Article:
Coyote Sightings Prompt Alert
Posted: April 29, 2015
The Randolph Township Police have been notified of several coyote sightings recently in and around the township.
According to New Jersey’s Division of Wildlife, coyotes bear litters during April and May, with females delivering 3-9 pups. Run-ins between coyotes and humans are most likely to develop as adults forage for food for the pups in the spring and summer.
Although coyotes primarily hunt rodents and rabbits for food, they will take advantage of whatever is available, including garbage, pet food and domestic animals that are left unattended.
The state offers the following guidelines to help reduce the likelihood of conflicts with coyotes:
- Never feed a coyote. Deliberately feeding coyotes puts pets and other residents in the neighborhood at risk.
- Feeding pet cats and/or feral cats outdoors can attract coyotes. The coyotes feed on the pet food and also prey upon the cats.
- Put garbage in tightly closed containers that cannot be tipped over.
- Remove sources of water, especially in dry climates.
- Bring pets in at night.
- Put away bird feeders at night to avoid attracting rodents and other coyote prey.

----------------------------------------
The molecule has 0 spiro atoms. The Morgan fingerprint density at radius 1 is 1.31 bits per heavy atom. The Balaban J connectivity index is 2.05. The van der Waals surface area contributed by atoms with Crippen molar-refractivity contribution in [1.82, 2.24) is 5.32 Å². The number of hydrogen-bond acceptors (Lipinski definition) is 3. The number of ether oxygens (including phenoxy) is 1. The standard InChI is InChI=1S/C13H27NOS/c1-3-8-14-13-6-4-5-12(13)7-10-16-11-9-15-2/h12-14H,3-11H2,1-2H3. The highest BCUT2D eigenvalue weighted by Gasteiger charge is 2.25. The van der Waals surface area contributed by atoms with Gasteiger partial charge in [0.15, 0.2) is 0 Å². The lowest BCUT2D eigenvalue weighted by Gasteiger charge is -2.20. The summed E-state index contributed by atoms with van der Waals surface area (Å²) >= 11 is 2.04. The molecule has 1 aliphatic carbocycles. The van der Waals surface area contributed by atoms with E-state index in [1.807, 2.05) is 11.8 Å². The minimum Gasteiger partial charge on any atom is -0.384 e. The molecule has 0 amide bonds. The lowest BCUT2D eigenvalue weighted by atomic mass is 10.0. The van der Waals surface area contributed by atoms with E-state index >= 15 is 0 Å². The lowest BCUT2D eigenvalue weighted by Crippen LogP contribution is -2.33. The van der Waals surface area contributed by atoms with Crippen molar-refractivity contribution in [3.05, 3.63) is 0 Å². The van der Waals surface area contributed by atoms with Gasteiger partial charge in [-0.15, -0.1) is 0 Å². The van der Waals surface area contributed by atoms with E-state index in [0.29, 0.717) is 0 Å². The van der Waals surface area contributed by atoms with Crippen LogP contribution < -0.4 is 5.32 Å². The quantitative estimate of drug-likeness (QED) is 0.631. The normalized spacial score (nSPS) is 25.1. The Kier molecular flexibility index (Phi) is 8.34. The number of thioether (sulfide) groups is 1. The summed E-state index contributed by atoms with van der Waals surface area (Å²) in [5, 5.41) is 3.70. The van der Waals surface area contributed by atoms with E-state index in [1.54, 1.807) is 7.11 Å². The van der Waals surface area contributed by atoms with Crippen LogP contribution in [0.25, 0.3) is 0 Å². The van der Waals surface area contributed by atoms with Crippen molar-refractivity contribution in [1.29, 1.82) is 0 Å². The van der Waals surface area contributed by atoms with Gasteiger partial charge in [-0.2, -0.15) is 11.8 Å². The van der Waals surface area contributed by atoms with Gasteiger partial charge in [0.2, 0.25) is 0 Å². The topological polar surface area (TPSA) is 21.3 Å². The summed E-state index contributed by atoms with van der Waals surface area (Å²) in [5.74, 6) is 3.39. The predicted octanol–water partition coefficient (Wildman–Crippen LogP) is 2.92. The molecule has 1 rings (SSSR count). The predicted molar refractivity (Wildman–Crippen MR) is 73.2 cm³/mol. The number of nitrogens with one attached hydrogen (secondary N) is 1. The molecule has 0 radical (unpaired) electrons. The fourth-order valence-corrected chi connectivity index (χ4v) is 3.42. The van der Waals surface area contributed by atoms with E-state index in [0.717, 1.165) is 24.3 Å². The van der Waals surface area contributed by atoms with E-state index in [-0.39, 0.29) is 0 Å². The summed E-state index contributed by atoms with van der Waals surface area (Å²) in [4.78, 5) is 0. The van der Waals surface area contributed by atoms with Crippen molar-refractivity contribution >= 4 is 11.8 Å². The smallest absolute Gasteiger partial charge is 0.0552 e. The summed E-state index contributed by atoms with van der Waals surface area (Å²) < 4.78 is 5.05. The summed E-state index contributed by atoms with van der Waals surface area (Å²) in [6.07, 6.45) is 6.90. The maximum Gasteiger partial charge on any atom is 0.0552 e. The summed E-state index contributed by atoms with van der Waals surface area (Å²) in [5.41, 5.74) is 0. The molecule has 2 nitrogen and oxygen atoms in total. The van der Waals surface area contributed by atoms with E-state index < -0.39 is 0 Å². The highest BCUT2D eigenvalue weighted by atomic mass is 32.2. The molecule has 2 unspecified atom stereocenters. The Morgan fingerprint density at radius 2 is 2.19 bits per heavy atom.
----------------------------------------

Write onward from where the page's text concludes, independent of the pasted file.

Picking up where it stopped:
- Provide secure enclosures for rabbits, poultry and other farm animals.
- Pick up fallen fruit and cover compost piles.
- Although extremely rare, coyotes have been known to attack humans. Parents should monitor their children, even in familiar surroundings, such as backyards.
- Install motion-sensitive lighting around the house.
- Clear brush and dense weeds from around dwellings—this reduces protective cover for coyotes and makes the area less attractive to rodents and rabbits. Coyotes, as well as other predators, are attracted to areas where rodents are concentrated like woodpiles.
- If coyotes are present, make sure they know they’re not welcome. Make loud noises, blast a canned air siren, throw rocks, or spray them with a garden hose.
If you observe a coyote in the daytime that shows no fear of humans or if a coyote attacks a person, immediately contact the police department and the Division of Fish and Wildlife at 908.735.8793. During evenings and weekends, residents should call New Jersey’s Department of Environmental Protection (DEP) Hotline at (877) WARN-DEP.